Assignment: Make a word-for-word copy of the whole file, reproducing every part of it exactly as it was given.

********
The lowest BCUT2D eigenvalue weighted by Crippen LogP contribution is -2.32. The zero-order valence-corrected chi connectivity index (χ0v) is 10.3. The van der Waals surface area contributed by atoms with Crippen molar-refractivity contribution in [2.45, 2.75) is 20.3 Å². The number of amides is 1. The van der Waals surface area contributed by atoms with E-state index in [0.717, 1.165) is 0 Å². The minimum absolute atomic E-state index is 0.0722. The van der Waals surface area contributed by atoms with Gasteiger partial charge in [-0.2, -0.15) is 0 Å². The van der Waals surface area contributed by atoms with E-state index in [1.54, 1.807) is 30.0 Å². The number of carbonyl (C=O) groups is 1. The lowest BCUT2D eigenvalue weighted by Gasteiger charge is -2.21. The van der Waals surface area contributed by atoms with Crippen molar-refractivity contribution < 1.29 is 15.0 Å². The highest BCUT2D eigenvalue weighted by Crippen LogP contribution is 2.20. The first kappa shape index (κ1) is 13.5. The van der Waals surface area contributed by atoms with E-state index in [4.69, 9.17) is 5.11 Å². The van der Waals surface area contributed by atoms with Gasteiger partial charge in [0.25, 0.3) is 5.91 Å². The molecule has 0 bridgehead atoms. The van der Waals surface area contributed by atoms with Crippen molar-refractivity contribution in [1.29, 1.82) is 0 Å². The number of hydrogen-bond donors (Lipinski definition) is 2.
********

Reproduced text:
The lowest BCUT2D eigenvalue weighted by Crippen LogP contribution is -2.32. The zero-order valence-corrected chi connectivity index (χ0v) is 10.3. The van der Waals surface area contributed by atoms with Crippen molar-refractivity contribution in [2.45, 2.75) is 20.3 Å². The number of amides is 1. The van der Waals surface area contributed by atoms with E-state index in [0.717, 1.165) is 0 Å². The minimum absolute atomic E-state index is 0.0722. The van der Waals surface area contributed by atoms with Gasteiger partial charge in [-0.2, -0.15) is 0 Å². The van der Waals surface area contributed by atoms with E-state index in [1.54, 1.807) is 30.0 Å². The number of carbonyl (C=O) groups is 1. The lowest BCUT2D eigenvalue weighted by Gasteiger charge is -2.21. The van der Waals surface area contributed by atoms with Crippen molar-refractivity contribution < 1.29 is 15.0 Å². The highest BCUT2D eigenvalue weighted by Crippen LogP contribution is 2.20. The first kappa shape index (κ1) is 13.5. The van der Waals surface area contributed by atoms with E-state index in [4.69, 9.17) is 5.11 Å². The van der Waals surface area contributed by atoms with Gasteiger partial charge in [0.25, 0.3) is 5.91 Å². The molecule has 0 bridgehead atoms. The van der Waals surface area contributed by atoms with Crippen molar-refractivity contribution in [1.29, 1.82) is 0 Å². The number of hydrogen-bond donors (Lipinski definition) is 2.